While the widening of discounts may create some opportunities for investors, it also serves as a reminder that investment trusts are more volatile than open-ended funds. As investment trusts have two components – a share price and a net asset value (NAV) – the former tends to fall more severely than the latter when investors are cautious. The NAV is how much the underlying assets held by the investment trust are worth.   

In addition, the use of gearing (or borrowing) by trusts magnifies losses as well as gains, causing them to drop more than similarly managed open-ended funds when markets fall but rise more when they go up.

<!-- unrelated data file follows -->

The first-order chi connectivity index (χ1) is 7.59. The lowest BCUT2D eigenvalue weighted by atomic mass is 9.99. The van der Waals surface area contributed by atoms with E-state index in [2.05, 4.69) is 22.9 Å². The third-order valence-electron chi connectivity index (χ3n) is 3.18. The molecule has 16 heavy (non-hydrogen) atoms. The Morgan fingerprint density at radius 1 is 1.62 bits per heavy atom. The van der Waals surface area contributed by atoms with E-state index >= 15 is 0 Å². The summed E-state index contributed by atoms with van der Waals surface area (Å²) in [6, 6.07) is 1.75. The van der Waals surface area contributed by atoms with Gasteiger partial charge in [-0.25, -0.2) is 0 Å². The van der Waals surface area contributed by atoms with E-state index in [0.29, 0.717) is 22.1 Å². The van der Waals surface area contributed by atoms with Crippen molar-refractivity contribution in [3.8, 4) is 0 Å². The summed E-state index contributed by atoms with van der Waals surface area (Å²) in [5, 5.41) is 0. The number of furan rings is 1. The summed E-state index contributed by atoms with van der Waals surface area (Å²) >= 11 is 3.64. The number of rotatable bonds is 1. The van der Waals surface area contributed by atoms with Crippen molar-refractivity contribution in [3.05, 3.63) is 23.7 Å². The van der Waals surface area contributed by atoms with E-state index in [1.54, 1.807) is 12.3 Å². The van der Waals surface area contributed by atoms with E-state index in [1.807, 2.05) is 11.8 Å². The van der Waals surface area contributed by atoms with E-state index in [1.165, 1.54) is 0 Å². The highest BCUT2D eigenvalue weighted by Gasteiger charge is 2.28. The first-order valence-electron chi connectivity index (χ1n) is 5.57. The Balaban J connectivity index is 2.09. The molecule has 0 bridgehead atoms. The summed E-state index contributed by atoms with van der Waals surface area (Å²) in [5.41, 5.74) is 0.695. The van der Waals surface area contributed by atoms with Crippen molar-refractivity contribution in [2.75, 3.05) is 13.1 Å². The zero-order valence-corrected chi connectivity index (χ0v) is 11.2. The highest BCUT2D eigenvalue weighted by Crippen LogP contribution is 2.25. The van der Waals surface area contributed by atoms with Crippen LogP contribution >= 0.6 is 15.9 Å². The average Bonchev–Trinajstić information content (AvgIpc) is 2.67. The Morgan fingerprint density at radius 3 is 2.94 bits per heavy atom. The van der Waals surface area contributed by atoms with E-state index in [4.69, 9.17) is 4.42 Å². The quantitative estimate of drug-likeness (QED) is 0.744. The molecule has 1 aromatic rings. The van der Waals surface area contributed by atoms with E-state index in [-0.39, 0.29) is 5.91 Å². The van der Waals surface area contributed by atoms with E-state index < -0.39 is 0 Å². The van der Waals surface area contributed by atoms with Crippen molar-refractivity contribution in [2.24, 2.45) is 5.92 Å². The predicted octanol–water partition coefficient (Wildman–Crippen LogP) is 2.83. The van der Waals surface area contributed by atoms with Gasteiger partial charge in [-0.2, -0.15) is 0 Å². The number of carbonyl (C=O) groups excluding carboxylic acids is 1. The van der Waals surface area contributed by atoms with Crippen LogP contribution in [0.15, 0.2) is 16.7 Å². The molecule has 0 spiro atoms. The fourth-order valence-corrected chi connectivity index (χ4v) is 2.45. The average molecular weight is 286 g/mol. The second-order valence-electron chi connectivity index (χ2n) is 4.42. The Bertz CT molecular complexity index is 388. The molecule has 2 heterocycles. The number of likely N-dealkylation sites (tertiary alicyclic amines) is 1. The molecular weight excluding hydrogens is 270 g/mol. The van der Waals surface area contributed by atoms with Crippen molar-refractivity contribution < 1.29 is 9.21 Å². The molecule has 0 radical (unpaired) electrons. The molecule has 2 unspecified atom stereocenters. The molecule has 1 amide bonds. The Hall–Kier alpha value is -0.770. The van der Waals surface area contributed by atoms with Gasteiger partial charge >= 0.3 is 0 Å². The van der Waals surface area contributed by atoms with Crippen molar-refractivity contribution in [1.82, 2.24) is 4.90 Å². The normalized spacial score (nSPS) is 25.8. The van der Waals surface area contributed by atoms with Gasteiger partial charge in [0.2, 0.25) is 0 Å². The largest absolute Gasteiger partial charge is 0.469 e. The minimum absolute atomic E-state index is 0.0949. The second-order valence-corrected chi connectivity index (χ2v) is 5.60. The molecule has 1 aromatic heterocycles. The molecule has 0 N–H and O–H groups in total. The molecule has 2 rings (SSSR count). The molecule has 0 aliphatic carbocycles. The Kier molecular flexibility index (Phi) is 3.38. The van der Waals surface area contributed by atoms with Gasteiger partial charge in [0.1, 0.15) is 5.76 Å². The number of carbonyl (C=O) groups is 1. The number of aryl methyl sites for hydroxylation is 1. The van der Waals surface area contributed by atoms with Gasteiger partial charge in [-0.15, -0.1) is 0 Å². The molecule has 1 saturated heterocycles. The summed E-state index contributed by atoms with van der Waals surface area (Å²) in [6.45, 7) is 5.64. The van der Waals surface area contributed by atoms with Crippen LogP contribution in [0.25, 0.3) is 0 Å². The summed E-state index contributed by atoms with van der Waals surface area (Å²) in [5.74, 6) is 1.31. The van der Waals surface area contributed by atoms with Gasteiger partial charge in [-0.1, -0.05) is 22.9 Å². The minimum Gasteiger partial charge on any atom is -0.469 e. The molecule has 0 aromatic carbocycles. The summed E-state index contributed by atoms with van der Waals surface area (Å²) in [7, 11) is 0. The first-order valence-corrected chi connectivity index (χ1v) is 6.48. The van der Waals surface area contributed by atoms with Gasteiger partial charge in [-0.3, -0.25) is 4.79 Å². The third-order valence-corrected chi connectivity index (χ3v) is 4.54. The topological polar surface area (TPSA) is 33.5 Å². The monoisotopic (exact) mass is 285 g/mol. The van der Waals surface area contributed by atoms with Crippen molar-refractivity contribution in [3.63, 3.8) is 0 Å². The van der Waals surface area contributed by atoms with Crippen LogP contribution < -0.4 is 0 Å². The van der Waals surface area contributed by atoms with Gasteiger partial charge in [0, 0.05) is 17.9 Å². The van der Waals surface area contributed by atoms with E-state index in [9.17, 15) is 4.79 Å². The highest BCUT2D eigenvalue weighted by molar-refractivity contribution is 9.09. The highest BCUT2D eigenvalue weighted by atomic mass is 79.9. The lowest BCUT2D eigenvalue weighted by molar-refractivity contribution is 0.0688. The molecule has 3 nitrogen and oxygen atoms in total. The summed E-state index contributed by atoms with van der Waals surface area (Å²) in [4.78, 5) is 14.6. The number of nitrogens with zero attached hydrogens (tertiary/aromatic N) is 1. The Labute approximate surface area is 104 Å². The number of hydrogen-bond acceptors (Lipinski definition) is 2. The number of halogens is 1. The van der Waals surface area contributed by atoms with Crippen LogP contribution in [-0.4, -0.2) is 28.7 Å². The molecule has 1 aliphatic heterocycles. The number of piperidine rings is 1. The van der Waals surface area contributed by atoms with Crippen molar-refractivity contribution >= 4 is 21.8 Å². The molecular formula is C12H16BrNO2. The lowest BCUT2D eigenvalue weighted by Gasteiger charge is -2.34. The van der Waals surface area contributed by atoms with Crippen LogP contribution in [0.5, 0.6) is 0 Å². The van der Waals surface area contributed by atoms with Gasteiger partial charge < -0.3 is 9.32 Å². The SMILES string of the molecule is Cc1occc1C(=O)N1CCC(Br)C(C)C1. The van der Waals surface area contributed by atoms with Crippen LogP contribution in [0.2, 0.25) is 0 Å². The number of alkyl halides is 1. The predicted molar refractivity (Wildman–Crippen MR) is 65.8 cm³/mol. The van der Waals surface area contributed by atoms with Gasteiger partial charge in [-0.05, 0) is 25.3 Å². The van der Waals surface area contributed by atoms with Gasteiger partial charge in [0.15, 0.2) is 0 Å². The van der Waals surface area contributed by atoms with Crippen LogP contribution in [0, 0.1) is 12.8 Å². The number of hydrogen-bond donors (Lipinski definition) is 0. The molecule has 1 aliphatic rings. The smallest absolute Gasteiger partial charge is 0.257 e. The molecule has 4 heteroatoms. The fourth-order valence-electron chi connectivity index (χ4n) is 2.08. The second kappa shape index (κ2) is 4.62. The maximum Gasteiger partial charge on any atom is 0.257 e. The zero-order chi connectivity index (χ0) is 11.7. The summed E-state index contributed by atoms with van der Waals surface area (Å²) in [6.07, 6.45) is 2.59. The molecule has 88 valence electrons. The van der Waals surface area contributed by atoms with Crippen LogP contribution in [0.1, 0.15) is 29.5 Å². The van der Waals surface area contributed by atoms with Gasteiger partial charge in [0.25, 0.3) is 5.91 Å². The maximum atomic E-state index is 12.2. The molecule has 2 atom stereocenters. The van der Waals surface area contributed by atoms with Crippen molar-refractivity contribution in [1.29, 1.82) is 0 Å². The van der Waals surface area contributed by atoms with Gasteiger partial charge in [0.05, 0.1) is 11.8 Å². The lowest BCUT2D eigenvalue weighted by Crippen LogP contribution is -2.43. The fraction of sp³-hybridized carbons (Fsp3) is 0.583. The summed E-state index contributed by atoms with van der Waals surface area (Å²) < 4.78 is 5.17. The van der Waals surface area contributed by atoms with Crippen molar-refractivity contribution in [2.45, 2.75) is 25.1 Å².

These articles are provided for information purposes only.  Occasionally, an opinion about whether to buy or sell a specific investment may be provided by third parties.  The content is not intended to be a personal recommendation to buy or sell any financial instrument or product, or to adopt any investment strategy as it is not provided based on an assessment of your investing knowledge and experience, your financial situation or your investment objectives. The value of your investments, and the income derived from them, may go down as well as up. You may not get back all the money that you invest. The investments referred to in this article may not be suitable for all investors, and if in doubt, an investor should seek advice from a qualified investment adviser.